This is a tale about a white girl from Berkshire with a great blow-dry and a history of art degree from St. Andrews university, and a divorced mixed-race, ex-actress from LA, who both married British princes.
Kate Middleton and Prince William dated privately at university until their relationship became ‘official to the public’ when they were photographed together on a ski trip. The public finds out that Prince Harry is ‘officially’ dating Meghan Markle through a statement issued by Kensington Palace calling for an end to sexist and racist harassment of Markle, his girlfriend on social media.
A comparable start.
We took 334 separate online publications – every source of news you can imagine – tabloids, broadsheets, regional news, celebrity mags, fashion titles, the list goes on. We then compared every piece of coverage in the last three months about Kate to every piece about Meghan…
Ignoring the obvious
The purpose of Relative’s insights is not to try and confirm what we already know – this article in Buzzfeed highlights tabloid headlines comparing Kate and Meghan’s perceived behavior, the difference is shocking, and we get it, but we want to understand a bit more about what all these articles really mean.
What’s prevalent in all the articles, in all the publications we looked at, is a seemingly-innocent commentary of the ‘public’ criticism Meghan receives, so rather than actively criticizing her, each article talks about how everyone else is.
And they’re all at it. It’s almost the oldest, slyest bullying trick in the book “everyone else is being horrible about you, not me – but I just thought you should know what they’re saying.”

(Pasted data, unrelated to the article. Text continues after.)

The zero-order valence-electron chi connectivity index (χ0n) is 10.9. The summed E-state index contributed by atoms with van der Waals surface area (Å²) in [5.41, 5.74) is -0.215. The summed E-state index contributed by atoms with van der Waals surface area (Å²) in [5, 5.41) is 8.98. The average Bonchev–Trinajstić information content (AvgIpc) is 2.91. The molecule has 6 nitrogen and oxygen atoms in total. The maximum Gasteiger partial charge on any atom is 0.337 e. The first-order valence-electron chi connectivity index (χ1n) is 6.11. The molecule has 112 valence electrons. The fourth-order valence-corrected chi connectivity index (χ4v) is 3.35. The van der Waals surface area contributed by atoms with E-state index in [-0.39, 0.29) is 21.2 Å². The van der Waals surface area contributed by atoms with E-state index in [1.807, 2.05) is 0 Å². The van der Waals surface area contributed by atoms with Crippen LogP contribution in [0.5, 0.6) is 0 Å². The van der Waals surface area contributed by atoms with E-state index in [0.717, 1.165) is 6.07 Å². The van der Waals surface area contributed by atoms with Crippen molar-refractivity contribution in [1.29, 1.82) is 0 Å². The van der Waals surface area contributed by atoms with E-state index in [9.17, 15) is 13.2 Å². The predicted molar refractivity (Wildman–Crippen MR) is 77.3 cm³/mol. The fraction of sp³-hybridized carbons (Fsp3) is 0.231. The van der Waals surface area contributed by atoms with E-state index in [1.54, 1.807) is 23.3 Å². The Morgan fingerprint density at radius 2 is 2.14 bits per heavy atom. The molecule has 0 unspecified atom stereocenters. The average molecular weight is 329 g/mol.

Meghan is a woman in her own right
This sounds like it should be a good thing – an independent woman doing their own thing is something that is usually applauded, but unfortunately not when it comes to the Duchess of Sussex.
We know that Kate Middleton has her own engagements, she regularly attends events on her own, and she regularly represents The Cambridges in her own right, but our insights show that articles talking about Meghan are almost six times more likely to talk about her as a separate entity, someone that goes off selfishly and does her own thing, rather than someone who does independent royal duty.
That she is talked about as solo infers that she isn’t really part of something, in this case – the Royal family, and whilst Meghan is usually referred to as a single person, she’s often still referred to as the ‘ex-actress’. Not very royal that, is it?
Meghan is a lone wolf, Kate is part of the pack
Kate Middleton may not have shed her civilian surname, but she’s got blue blood and she cares about us.
Commentary on the Duchess of Cambridge is interesting because she’s absolutely ‘one of us’, the language used is inclusive, her actions are selfless and her actions are carried out on behalf of us, her subjects.
But it isn’t all hard work
Kate knows how to have fun, and the language used to talk about her is easy and breezy. She has ‘fun moments’ which she shares with people, Meghan does not have those because she ‘doesn’t share things’.
The words and phrases used to compare the two women are actually a lot more subtle than we initially would have expected, we couldn’t find explicit criticism, just a lot of insidious asides.
These insidious asides illustrate the destructive capacity of language. Our approach to text analysis is rooted in the idea that what you say doesn’t really matter – it’s the differences in relation to a relevant baseline that are most interesting. In this case, those two things are living breathing women.